Matching your substance with style
My wife recently presented at a conference, so I tagged along to take in the sites of a city I’ve never visited before. But I also crashed three of the conference presentations, including a keynote address, which was one of the more fascinating and frustrating presentations I’ve seen.
The keynote speaker is pretty well known, and she’s one of the only people talking about issues of privilege—especially around race, gender, and sexual identity—in this particular field. The content was terrific. Just outstanding stuff.
And it took everything I had to pay attention. In general, I don’t have an awful attention span. It’s getting a bit worse with age, I admit, but with content this good, my mind shouldn’t have been wandering.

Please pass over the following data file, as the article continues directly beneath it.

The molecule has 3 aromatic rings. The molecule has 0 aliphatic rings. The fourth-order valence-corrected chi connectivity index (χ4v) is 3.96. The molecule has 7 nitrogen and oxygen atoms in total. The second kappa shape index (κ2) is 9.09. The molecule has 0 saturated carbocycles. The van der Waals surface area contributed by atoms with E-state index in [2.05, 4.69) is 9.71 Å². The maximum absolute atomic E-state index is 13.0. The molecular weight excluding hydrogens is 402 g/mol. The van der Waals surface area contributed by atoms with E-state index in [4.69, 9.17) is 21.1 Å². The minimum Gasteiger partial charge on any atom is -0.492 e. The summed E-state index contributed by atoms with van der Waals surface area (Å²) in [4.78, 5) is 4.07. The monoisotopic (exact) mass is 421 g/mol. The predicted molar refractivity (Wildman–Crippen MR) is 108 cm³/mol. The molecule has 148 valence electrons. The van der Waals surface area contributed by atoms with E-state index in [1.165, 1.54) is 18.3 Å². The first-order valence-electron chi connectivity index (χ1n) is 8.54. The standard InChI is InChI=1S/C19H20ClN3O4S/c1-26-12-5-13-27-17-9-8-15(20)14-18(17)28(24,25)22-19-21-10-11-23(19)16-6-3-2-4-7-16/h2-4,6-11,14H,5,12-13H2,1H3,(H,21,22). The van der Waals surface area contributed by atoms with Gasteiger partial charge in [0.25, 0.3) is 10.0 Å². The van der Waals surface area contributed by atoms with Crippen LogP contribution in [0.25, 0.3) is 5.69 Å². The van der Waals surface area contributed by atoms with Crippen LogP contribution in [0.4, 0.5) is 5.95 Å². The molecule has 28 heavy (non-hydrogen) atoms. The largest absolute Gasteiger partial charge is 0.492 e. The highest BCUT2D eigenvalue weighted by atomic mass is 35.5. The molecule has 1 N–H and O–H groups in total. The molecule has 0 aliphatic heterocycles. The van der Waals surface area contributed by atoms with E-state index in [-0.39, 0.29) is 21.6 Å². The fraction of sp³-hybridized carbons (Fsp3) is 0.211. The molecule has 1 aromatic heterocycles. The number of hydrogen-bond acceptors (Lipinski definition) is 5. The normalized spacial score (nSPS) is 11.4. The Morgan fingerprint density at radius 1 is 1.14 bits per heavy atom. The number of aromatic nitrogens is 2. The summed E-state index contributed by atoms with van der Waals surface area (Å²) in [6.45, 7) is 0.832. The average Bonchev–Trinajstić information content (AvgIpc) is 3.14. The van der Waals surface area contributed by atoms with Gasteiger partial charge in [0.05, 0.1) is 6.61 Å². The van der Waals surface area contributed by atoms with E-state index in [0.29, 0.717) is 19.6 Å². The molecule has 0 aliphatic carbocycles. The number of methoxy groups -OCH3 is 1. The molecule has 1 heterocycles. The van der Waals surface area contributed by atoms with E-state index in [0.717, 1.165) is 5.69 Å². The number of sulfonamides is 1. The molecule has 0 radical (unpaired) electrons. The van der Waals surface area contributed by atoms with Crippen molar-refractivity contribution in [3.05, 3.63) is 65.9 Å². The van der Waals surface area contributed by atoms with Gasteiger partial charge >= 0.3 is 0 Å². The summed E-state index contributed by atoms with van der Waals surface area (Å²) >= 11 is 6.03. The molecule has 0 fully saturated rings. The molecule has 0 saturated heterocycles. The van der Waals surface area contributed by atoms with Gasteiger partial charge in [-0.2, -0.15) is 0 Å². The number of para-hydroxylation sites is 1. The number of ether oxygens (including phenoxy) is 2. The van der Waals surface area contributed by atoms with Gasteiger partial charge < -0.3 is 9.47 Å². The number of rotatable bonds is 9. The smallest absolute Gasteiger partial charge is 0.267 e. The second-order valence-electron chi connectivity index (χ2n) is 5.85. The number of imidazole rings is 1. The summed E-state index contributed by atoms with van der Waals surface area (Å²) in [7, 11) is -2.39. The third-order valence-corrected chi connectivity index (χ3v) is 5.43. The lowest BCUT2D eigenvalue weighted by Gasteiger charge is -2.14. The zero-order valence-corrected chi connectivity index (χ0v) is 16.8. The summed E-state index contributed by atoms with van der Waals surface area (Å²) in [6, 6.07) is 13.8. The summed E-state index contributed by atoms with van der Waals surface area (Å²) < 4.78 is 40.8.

There were a few specifics I think we could all learn from:
- Don’t read your speech. Or if you are reading, practice it enough that it doesn’t sound like you’re reading it.
- Don’t use PowerPoint to write out all of your content. If we’re reading, we’re not listening to you.
- Tell stories. When the speaker spoke from personal experience, the audience was way more engaged than when talking in generalities.
It’s easy to dismiss style as unimportant. I’m sure most of us have heard the point-of-view that if the substance is good enough, the style doesn’t matter so much. Translated to the nonprofit world, maybe it’s more like this: if the work we do is good enough, people will pay attention or get involved or make a donation.
But that’s not enough anymore, as I think most nonprofiteers are now realizing. At Big Duck, we often talk about how some of the most rewarding projects we do are the ones in which we help an organization’s brand match (or catch up to) the quality of its work.
So don’t dismiss style. There’s very little separation these days between the substance of your mission and communicating that substance to your audiences.